NICOSIA – With among the lowest number of cases and fatalities in the world, Cyprus Health Minister Constantinos Ioannou hopes said that could lead to a lockdown aimed at fighting the spread of the COVID-19 Coronavirus could end by July.
That’s dependent on the number of cases staying down as the lockdown has proved effective, as it has in Greece, and Ioannou warned that until a vaccine is discovered “we will have to learn to live with the coronavirus.”
“We will go ahead with a gradual easing of measures. I hope that in two to three months all measures will be lifted,” Ioannou told the Cyprus News Agency, adding that the gradual easing of measures will be evaluated on the basis of epidemiological evidence.
“If on the basis of the evaluation we are on a good track and we can proceed with a gradual but controlled easing of measures, I hope that in two to three months we will return to normality,” he said.
Cyprus depends heavily on tourism, especially in the summer, with worries that the effect of the pandemic could be devastating on the economy with the lockdown closing non-essential businesses, including hotels and summer resorts.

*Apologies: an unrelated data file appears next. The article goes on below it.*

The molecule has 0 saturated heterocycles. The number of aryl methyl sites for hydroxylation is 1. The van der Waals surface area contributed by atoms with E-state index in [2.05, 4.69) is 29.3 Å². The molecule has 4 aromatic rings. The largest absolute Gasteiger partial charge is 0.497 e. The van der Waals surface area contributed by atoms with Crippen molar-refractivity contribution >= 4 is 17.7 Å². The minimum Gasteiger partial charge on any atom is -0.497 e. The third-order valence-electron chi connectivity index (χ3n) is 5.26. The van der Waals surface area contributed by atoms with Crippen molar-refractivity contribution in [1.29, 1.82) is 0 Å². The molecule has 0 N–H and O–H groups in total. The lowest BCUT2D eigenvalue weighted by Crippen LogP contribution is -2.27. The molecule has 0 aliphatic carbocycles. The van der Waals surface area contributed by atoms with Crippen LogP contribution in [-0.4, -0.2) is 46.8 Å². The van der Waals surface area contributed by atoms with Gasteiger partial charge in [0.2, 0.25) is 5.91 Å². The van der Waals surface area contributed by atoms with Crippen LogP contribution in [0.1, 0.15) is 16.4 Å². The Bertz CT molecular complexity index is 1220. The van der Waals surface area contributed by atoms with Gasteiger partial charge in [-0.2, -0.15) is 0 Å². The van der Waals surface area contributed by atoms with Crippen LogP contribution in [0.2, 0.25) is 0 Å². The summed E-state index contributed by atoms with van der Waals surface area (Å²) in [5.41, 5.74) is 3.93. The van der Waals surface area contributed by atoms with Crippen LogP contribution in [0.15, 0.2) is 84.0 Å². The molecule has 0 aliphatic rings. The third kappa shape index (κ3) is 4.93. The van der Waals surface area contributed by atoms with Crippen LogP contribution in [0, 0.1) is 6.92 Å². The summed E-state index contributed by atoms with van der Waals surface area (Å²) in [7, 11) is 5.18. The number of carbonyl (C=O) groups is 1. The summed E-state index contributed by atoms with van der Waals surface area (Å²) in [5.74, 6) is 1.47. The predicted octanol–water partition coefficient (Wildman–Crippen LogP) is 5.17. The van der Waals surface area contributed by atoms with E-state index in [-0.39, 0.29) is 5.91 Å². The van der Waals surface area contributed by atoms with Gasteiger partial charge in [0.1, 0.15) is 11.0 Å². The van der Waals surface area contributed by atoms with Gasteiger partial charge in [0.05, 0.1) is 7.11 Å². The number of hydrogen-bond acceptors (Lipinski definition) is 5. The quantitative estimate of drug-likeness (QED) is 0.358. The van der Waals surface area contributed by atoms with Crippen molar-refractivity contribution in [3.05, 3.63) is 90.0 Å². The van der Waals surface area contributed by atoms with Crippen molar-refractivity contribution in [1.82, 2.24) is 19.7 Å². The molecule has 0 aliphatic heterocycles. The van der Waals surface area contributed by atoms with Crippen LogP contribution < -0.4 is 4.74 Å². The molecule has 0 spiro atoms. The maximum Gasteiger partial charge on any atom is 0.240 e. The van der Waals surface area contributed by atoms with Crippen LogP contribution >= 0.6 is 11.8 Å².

He said that when the lockdown ends that it’s expected there will be an initial rise in cases as people come together again, with no way to insure they keep social distancing recommendations to stay at least 1.5 meters (4.92 feet) or more from each other.
Ioannou clarified that no decision has yet to be taken on the date of easing the lockdown nor on the economic sectors which will begin to operate again.
“What I can tell you is that as a general rule, businesses or economic sectors which have to do with people will be the last to open…the more contact a business has with people, the later it will start operating again.”
He said that businesses should stick to health protocols when they reopen as other countries, such as Greece, saying there should be a limit on customers in stores and that they should stay away from each other while shopping or at the cashier’s stand.
“Self-protection measures must become part of our daily routine and we must continue to take them,” he said.
He added: “Whatever measures we may take in Cyprus, the virus knows no borders, therefore once airports begin to operate again the danger of importing the virus again and in great numbers will always be there.”